US Mint Gold Eagle Bullion Coins on Track for Third Best March

by on March 14, 2010 · 1 comment

American Eagle Gold Bullion CoinAmerican Gold Eagle bullion coins are not on the same fiery pace seen in 2009 or during the Y2K “scare” in 1999, but the latest United States Mint sales figures show they are on track to record their third best ever March.

With the first two weeks of this month now history, US Mint sales of the gold bullion coins have reached 39,500. Buyers will need to scoop up another 48,501 during the next 2 1/2 weeks to pass March 1998 and earn the third best March ranking.

Any slack in sales however, and the month will likely fall to fourth place — only 16,501 more are needed to attain that spot.

U.S. Mint Gold Eagle Coin Sales in March (1987 – 2010*)

US Mint Gold Coin Sales in March (1987 - 2010)
*Sales though to March 12, 2010.

Volatile gold prices have made it an interesting year for American Eagles, with buyers trying to ride the surges and dips. There is no better example than last week when gold plunged $33.50 in New York and $28.75 in London. The fall brought gold prices back toward their 2010 starting level. Gold ended 2009 at $1,104.00 an ounce. The Gold London Fix came in at $1,106.25 an ounce on Friday, which is a 0.2 percent increase for the year.

The yellow metal has been fixed as low as $1,052.25 and as high as $1,158.00, as the following gold graph from Kitco Metals Inc. highlights:

London Fix Gold Prices: January 1, 2010 to March 12, 2010

London Fix Gold Prices: January 1, 2010 to March 12, 2010


Despite the swings, Gold Eagle sales in January and February were relatively even, with 85,000 sold in the first month and 84,000 in the second. Year-to-date sales now stand at 208,500. The following chart shows how the eagles have performed during the first three months of the year since 1987.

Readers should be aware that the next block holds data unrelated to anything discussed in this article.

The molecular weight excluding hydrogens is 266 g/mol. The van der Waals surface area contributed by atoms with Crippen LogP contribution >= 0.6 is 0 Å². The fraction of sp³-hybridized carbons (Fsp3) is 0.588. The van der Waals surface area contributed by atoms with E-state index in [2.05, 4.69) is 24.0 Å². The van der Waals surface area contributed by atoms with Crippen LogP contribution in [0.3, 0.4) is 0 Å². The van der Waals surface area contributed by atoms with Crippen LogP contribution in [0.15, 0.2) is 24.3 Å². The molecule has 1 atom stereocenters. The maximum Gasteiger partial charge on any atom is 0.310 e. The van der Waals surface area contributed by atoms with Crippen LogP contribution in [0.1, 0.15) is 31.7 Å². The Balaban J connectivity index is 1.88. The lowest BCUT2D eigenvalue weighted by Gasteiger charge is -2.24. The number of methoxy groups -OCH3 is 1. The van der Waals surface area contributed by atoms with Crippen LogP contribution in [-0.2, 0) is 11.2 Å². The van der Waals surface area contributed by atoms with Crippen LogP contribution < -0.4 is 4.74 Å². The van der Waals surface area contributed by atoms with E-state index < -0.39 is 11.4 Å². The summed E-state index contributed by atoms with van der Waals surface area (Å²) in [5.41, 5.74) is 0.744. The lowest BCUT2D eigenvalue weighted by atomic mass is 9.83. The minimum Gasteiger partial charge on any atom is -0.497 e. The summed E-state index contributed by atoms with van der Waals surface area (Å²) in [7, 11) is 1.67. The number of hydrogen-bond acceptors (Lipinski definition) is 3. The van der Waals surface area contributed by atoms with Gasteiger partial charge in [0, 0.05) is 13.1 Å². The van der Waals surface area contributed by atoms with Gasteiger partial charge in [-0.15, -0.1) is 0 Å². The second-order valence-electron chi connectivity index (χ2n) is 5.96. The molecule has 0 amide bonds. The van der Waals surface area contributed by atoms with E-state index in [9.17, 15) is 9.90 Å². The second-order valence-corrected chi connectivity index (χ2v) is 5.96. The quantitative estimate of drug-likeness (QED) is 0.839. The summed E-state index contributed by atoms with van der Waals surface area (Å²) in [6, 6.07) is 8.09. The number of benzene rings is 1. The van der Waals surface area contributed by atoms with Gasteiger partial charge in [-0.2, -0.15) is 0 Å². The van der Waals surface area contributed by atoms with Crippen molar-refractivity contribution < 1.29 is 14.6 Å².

U.S. Mint Gold Eagle Coin Sales: January – March (1987 – 2010*)

U.S. Mint Gold Eagle Coin Sales: January - March (1987 - 2010)
*Sales though to March 12, 2010.

The Mint does not sell bullion eagles directly to the public, but instead to a small group of authorized purchasers who in turn resell them to precious metal providers, investors, dealers and collectors. These coins do not have a mint mark, unlike their numismatic counterparts.

The Gold Eagle series was launched in October 1986. For more information about this year’s bullion coin, to include specifications and design details, visit the coin information page: 2010 Gold Eagle Coin.

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Koichi Ito March 15, 2010 at 2:08 am

March weird month when coming to buying bullion gold and silver coins. When price of gold and silver rises, investors will buy more coins. Since Gold and Silver were used back in stone age, and remain the one of the best investment together with Platinum and Palladium!

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